In a big blow to Indian companies and thousands of individuals seeking H-1B visas in the US, the Trump administration has announced fresh restrictions to ensure only a limited number of people are given the visas to work in the country. The Department of Homeland Security on Tuesday issued a new order that narrows the definition of "specialty occupation" while closing the overboard definition that worked well for overseas companies doing business in the US.
To stop displacement of American employees and tighten the noose around companies taking advantage of loopholes in the existing h-1B visa system, the US government has made it mandatory for them to furnish additional documentations to prove they actually need the H-1B workers from overseas countries.
The US government has also given additional powers to the Department of Homeland Security to enhance onsite inspection and ensure compliance of the new norms by companies once H-1B requests are approved. The new rules could also lead to a change in minimum wage rule for H-1B visa workers in the US.
Key changes to H-1B Visa rules
- It narrows the definition of "specialty occupation" as Congress intended by closing the overbroad definition that allowed companies to game the system
- Require companies to make "real" offers to "real employees," by closing loopholes and preventing the displacement of the American worker
- Enhance DHS's ability to enforce compliance through worksite inspections and monitor compliance before, during, and after an H1-B petition is approved.
Experts suggest rising unemployment and contraction of the US economy in the wake of the pandemic triggered an embargo on the much-coveted non-immigrant visas including H-1B, H-2B, H-4, J, and L until the end of 2020. However, fresh restrictions pronounced by the Trump administration is a huge blow to Indian IT professionals eyeing the US job market.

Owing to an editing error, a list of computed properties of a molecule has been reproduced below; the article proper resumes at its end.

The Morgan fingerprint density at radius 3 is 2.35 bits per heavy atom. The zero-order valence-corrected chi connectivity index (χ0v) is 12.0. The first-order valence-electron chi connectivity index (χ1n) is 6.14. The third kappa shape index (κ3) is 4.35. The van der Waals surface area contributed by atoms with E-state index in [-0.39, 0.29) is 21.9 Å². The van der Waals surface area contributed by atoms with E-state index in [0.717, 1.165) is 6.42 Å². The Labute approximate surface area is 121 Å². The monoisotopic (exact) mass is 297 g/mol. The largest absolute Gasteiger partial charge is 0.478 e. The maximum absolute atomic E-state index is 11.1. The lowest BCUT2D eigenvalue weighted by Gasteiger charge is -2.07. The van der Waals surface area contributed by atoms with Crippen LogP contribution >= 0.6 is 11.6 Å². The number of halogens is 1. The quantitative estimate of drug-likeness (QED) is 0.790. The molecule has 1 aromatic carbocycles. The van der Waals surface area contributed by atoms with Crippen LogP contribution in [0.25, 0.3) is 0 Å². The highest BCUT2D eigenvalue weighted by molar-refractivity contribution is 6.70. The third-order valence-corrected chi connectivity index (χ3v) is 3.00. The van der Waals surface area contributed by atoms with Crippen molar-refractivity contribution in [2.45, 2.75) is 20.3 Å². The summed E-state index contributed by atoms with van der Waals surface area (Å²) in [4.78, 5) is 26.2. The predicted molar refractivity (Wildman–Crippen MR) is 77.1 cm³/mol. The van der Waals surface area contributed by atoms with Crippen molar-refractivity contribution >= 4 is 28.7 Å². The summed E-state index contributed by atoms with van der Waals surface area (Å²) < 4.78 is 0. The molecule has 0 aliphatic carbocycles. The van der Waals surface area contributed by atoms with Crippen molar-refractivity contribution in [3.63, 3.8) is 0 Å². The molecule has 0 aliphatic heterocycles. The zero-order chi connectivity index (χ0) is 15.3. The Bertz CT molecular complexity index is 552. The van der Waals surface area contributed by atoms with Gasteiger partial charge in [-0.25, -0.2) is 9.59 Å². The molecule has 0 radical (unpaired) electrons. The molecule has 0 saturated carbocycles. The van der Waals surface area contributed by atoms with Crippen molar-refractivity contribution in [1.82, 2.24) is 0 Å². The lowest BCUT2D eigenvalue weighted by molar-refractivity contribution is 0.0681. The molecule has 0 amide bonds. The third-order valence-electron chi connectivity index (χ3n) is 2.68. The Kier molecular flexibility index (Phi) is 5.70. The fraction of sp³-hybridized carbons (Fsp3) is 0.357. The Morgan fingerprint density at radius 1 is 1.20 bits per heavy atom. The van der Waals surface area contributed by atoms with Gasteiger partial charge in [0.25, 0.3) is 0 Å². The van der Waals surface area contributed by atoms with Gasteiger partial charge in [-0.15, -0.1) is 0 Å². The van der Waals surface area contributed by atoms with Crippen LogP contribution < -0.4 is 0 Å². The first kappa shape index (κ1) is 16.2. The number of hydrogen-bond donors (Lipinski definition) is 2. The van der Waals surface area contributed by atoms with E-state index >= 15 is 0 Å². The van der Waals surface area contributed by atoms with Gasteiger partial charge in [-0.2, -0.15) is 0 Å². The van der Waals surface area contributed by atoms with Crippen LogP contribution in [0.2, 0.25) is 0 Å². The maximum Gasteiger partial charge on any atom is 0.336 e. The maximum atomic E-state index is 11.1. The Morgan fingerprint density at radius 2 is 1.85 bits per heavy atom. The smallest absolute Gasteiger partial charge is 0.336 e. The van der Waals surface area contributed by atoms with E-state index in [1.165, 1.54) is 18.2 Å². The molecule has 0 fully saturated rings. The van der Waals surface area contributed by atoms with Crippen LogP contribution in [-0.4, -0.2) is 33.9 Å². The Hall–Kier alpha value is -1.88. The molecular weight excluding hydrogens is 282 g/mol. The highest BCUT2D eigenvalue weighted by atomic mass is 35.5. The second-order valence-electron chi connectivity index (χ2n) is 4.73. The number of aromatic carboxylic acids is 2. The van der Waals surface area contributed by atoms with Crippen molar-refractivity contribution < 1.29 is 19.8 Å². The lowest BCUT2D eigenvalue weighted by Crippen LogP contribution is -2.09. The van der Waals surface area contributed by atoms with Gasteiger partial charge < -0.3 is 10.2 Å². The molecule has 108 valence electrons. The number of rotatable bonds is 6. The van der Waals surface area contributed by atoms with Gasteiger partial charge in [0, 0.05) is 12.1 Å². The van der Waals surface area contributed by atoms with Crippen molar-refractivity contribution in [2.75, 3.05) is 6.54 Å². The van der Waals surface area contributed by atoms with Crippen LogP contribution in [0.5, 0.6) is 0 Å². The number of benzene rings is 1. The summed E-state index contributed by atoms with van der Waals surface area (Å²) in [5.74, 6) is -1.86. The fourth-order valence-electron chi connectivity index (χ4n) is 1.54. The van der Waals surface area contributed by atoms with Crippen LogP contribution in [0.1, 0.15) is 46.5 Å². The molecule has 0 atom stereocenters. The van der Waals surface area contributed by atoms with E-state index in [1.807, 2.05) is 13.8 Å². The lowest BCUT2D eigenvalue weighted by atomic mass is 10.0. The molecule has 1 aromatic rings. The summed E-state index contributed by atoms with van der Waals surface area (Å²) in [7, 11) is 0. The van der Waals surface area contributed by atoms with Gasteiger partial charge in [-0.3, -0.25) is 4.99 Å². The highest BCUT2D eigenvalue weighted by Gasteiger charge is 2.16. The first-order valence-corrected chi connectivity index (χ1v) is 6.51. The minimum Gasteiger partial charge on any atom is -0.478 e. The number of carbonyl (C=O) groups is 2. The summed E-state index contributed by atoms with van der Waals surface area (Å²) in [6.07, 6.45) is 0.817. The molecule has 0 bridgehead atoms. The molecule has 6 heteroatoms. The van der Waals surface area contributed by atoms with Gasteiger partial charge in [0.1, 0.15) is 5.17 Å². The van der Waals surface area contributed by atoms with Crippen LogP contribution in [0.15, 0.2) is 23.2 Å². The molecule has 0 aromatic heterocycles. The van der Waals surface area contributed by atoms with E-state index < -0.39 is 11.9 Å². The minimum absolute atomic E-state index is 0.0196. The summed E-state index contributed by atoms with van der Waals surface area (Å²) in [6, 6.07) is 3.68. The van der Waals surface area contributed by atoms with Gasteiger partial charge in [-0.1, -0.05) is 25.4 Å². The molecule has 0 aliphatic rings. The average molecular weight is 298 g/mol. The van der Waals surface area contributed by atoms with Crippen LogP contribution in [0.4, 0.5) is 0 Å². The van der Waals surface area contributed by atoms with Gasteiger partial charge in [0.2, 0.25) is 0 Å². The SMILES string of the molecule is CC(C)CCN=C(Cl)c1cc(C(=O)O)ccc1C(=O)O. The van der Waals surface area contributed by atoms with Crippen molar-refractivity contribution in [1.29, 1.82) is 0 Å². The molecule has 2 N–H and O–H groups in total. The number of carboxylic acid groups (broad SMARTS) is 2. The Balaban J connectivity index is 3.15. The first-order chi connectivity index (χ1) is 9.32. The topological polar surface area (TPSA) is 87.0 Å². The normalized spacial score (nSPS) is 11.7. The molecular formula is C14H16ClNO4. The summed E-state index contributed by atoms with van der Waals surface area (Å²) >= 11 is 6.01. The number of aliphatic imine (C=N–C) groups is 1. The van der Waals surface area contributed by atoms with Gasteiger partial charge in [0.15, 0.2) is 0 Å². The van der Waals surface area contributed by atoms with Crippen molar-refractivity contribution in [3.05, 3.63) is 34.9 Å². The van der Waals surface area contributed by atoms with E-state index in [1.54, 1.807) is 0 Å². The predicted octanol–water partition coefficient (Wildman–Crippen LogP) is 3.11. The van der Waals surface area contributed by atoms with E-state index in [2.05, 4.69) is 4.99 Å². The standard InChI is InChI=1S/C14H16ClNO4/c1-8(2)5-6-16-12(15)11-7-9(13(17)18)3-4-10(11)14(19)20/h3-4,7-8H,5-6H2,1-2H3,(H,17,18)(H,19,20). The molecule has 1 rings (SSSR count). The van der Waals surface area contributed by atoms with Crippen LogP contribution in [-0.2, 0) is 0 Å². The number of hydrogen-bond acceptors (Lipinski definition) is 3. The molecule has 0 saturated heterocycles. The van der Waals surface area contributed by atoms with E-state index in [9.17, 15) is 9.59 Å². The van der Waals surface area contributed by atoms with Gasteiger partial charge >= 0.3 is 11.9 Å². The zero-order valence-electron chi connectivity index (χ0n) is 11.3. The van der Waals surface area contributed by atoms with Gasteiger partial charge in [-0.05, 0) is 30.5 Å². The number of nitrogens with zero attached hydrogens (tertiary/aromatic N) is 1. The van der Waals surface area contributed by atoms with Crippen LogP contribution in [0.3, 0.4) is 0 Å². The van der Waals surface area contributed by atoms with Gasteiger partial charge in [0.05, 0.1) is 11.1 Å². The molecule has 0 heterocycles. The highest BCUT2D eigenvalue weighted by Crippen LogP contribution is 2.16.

"While cutting back H-1B visas for foreign skilled workers and tightening wage-based entry barriers appear to be a wise move for the protection of American workers, the restrictions are likely to send shivers across industry verticals and hamper competitiveness from a global perspective. It would be interesting to note how these restrictions would impact the people-to-people linkages and trade and economic cooperation, especially in technology and innovation sectors, that have formed the basis of the US-India partnership in the past few decades," said Sonam Chandwani, Managing Partner at KS Legal & Associates.
The H1B visa is a non-immigrant visa that allows US companies to employ foreign workers in speciality occupations that require theoretical or technical expertise. The technology companies depend on it to hire tens of thousands of employees each year from countries like India and China. According to the Department of Homeland Security, the interim final rule to be published in the Federal Register will be effective in 60 days.
The new rules would shatter the American dreams of hundreds of Indian IT professionals. In June, too, US President Donald Trump had decided to temporarily freeze the entry of H-1B visa holders in the country, thereby affecting the plans of several Indian companies working in the US.
Issuing a presidential proclamation, the Trump administration had restricted those entering the US on H-1B visas, L visas, J visas, and H-2B seasonal worker visas from June 24 to December 31. Popular work visas such as H-1B and L1 are routinely used by Indian IT firms to send their employees to work on client sites in the US. The new changes proposed on Tuesday will make it more difficult for Indians to work in the US.
The move will likely affect Indian IT companies such as Infosys, Wipro, TCS and HCL Technologies, among others as Indian nationals comprise nearly 70% of the 85,000 H1-B visas granted to foreign workers by the US government every year. TCS and Infosys' exposure to H-1B visas is at 40-50 per cent, while Wipro and HCL Tech's at 30-35 percent. As per the Department of Homeland Security, the new rules are aimed at ensuring the companies employing H-1B workers don't worsen the economic damage done to the US economy by coronavirus.